Author: Gillian Birkby
While the construction industry has been dealing with the recession (too many people, not enough work) and now the recovery from the recession (not enough people, not enough bricks) the Health and Safety Executive has been busy thinking how it might improve the CDM regulations. As a result of the recession, the HSE has suffered serious cuts in its own budget, so it has fewer resources to devote to site inspections and the investigation of accidents. This means that the self-policing implied by CDM is particularly important.
A further complication comes from the government’s Better Regulation initiative, which requires “one-in, two-out”, so in amending the CDM regulations the HSE also needed to reduce the overall number of regulations. This is not too difficult to achieve, though, by combining two existing regulations into one new regulation.
So what do the new CDM regulations look like? At the moment we have only the version produced with the consultation document in the spring. We know that the HSE is currently redrafting part of it to make it clearer and that there will be at least one change from the current draft – the HSE is likely to incorporate a transitional period of six months from the date the new regulations come into force, before existing projects have to comply with the new regulations.
Apart from that, the major change is that the role of the CDM co-ordinator will cease to exist. The duties currently fulfilled by the CDM co-ordinator will be imposed partly on the client and partly on a new duty holder – the Principal Designer. This role should not be confused with the lead designer; the Principal Designer is responsible for the health and safety aspects of the design, primarily in the pre-construction phase. The HSE envisages that one of the designers working on the project will become the Principal Designer – probably the first one on the scene, often the architect. The Principal Designer will have the duty of planning, managing, monitoring and co-ordinating the pre-construction phase to “ensure” that the project is carried out without health and safety risks, so far as reasonably practicable. The Principal Designer is also required to ensure the co-operation of everyone working on the project, which will be an interesting challenge for them.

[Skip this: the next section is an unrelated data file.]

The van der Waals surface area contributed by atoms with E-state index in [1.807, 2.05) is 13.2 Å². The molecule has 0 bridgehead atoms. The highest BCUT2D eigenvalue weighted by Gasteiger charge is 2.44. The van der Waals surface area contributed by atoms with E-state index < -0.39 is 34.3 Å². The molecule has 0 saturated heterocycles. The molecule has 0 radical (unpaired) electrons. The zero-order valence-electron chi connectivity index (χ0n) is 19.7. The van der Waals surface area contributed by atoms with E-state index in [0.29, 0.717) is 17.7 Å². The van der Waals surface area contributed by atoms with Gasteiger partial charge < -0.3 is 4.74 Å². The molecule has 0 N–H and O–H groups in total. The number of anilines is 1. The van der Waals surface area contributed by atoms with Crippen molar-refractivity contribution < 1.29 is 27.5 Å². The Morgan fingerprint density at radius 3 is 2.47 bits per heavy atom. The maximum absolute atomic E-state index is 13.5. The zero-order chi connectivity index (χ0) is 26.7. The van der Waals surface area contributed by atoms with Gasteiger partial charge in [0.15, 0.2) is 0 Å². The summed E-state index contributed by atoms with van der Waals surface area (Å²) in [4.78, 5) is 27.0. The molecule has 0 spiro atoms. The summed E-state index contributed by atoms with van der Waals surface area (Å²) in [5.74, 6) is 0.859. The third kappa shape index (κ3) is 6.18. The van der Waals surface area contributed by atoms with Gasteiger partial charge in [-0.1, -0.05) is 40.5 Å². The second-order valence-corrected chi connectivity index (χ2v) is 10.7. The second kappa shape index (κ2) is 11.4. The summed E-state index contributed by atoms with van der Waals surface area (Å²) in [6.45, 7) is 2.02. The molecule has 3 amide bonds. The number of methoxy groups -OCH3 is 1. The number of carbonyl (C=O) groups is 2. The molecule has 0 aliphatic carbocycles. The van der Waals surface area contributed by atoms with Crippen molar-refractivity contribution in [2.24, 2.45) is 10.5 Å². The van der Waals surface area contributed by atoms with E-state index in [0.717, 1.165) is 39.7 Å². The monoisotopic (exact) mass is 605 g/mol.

Clients already have CDM duties, and these have now been refocused in a way which makes them somewhat more onerous. For example, a client must ensure that both the Principal Designer and the principal contractor comply with their duties under the regulations. For a client, the crucial point is that they will no longer be able to rely on the CDM co-ordinator to explain exactly what they should be doing and making sure that the client duties are fulfilled. Some clients may therefore retain a health and safety consultant to advise them on fulfilling their duties, particularly in the early stages when Principal Designers are getting used to the new role.
When the final version of the new CDM regulations is published we can all look in detail at exactly what is required from each of the duty holders. This is due to be published in early October and come into force in early April 2015, with the transitional period expiring in October 2015. Given the length of many projects, from initial design to practical completion, it is important to be aware of the forthcoming changes.
Gillian Birkby, Head of Construction, Fladgate LLP (firstname.lastname@example.org)